And about it's power usage and requirements for cooling.......it's still 65 nm. Building things at 65 nm size rather than 90 nm means they can cram more "stuff" onto the chip (making them faster), but it means things are closer together, and the heat produced is more concentrated (although if the same amount of "stuff" was on the chip, it WOULD run cooler.....however, making things smaller but not putting more on doesn't offer the progress or speed boost, which is what they're doing all this for), so it'll still run quite hot, and still require lots of cooling.
     
  6. Eraserhead macrumors G4

    Eraserhead

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    #7
    The integrated graphics are also better which is good for MB or Mini owners...
     
  7. Abstract macrumors Penryn

    Abstract

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    #8
    Well there's no guarantee that this will make it into the MacBooks......not at first.
     
  8. Eraserhead macrumors G4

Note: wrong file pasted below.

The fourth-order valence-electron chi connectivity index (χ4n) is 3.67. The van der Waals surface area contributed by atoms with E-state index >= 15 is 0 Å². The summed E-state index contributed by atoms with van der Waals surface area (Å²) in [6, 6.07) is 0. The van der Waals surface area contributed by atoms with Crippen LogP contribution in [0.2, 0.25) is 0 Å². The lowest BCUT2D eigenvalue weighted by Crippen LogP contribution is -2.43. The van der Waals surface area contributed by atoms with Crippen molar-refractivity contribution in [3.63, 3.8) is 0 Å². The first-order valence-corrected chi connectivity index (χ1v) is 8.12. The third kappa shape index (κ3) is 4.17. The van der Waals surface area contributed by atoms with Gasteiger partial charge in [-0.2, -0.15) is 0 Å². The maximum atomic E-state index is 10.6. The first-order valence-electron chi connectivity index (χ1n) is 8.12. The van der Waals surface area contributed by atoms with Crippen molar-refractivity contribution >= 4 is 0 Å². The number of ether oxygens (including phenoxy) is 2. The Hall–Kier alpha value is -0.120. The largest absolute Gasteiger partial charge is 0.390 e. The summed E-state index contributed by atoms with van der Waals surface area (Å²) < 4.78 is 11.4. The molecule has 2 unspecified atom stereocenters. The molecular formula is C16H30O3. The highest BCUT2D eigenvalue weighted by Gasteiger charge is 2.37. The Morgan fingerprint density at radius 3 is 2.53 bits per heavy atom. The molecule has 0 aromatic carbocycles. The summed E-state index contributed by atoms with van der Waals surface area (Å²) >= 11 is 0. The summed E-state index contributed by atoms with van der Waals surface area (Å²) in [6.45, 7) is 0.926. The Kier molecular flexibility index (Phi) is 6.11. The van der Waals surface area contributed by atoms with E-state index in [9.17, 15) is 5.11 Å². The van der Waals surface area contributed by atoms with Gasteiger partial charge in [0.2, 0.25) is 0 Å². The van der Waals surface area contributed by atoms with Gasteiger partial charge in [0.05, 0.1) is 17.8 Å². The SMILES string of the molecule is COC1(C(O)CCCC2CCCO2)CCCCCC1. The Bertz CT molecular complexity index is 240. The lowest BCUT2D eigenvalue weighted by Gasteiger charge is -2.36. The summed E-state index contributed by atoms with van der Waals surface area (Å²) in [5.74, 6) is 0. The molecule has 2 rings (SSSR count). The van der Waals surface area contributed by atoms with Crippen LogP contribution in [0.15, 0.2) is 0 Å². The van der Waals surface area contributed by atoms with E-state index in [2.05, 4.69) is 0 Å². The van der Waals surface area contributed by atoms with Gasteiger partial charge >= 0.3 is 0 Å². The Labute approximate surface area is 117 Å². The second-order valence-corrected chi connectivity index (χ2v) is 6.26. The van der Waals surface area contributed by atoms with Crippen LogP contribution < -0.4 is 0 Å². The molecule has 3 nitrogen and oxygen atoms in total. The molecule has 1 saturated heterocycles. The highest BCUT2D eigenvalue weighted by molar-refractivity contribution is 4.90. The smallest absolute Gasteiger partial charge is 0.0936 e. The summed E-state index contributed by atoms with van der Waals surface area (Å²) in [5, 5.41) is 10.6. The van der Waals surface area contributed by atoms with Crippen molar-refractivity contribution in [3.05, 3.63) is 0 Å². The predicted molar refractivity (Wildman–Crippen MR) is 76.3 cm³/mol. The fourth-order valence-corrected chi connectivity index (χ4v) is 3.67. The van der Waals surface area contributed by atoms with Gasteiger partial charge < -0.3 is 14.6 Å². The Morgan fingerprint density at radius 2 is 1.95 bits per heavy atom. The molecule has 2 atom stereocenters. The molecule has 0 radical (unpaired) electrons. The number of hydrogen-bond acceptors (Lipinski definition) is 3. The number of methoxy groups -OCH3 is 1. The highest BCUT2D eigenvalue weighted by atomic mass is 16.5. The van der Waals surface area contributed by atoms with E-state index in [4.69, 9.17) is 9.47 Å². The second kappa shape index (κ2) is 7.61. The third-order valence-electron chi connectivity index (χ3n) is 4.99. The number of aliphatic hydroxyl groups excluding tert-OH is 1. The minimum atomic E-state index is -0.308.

Eraserhead

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    #9
    True, I can always hope (it is likely, as Dell etc. will have it in laptops in that price bracket...) ;)
     
  9. bobber205 macrumors 68020

    bobber205

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    #10

    *sees word Dell -- throws up in mouth*
     
  10. Abstract macrumors Penryn

    Abstract

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    Oh, and since Merom is 64-bit rather than 32 bit, you'll need what is essentially 2x more RAM than you would with the Yonah to get similar benefit. I have 1GB on my MacBook, but I'd expect to need 2 GB for a Merom notebook because the system uses 64 bits to store data rather than 32 bits. 512 MB of RAM will make the computer unusable, I'd think.

    Also, I don't know how well 32-bit applications will run on a 64-bit system. With 64 bit software, 64-bit Mac OS X, and Merom, I'm sure things would be great, but I wonder whether there would be a bit of a performance hit because some 32-bit software will need to run in a 64-bit environment.